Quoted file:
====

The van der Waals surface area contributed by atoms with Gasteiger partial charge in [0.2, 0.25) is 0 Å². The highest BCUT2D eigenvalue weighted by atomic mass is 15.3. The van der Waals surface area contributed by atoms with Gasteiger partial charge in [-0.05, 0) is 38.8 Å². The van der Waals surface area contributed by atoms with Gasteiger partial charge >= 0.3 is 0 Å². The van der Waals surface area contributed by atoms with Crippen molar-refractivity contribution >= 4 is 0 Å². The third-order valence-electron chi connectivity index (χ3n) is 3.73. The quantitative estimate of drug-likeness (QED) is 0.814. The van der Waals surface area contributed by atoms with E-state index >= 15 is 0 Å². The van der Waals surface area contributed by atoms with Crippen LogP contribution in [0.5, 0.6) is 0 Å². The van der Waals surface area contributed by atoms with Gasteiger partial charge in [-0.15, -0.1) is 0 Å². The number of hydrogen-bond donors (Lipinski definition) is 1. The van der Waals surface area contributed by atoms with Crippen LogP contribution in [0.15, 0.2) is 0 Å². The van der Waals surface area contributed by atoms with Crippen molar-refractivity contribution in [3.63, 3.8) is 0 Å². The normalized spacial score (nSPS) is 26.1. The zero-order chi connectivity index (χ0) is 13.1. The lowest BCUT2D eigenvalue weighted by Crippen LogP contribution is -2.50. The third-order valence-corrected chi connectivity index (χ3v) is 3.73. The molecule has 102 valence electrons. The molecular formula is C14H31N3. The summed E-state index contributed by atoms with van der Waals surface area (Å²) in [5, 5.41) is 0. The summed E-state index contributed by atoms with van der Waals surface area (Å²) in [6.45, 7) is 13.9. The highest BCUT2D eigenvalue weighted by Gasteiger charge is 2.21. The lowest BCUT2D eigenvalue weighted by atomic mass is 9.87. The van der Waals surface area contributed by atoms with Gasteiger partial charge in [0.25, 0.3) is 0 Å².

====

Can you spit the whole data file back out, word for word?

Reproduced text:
The van der Waals surface area contributed by atoms with Gasteiger partial charge in [0.2, 0.25) is 0 Å². The highest BCUT2D eigenvalue weighted by atomic mass is 15.3. The van der Waals surface area contributed by atoms with Gasteiger partial charge in [-0.05, 0) is 38.8 Å². The van der Waals surface area contributed by atoms with Gasteiger partial charge >= 0.3 is 0 Å². The van der Waals surface area contributed by atoms with Crippen molar-refractivity contribution >= 4 is 0 Å². The third-order valence-electron chi connectivity index (χ3n) is 3.73. The quantitative estimate of drug-likeness (QED) is 0.814. The van der Waals surface area contributed by atoms with E-state index >= 15 is 0 Å². The van der Waals surface area contributed by atoms with Crippen LogP contribution in [0.5, 0.6) is 0 Å². The van der Waals surface area contributed by atoms with Gasteiger partial charge in [-0.15, -0.1) is 0 Å². The number of hydrogen-bond donors (Lipinski definition) is 1. The van der Waals surface area contributed by atoms with Crippen LogP contribution in [0.15, 0.2) is 0 Å². The van der Waals surface area contributed by atoms with Crippen molar-refractivity contribution in [3.63, 3.8) is 0 Å². The normalized spacial score (nSPS) is 26.1. The zero-order chi connectivity index (χ0) is 13.1. The lowest BCUT2D eigenvalue weighted by Crippen LogP contribution is -2.50. The third-order valence-corrected chi connectivity index (χ3v) is 3.73. The molecule has 102 valence electrons. The molecular formula is C14H31N3. The summed E-state index contributed by atoms with van der Waals surface area (Å²) in [5, 5.41) is 0. The summed E-state index contributed by atoms with van der Waals surface area (Å²) in [6.45, 7) is 13.9. The highest BCUT2D eigenvalue weighted by Gasteiger charge is 2.21. The lowest BCUT2D eigenvalue weighted by atomic mass is 9.87. The van der Waals surface area contributed by atoms with Gasteiger partial charge in [0.25, 0.3) is 0 Å².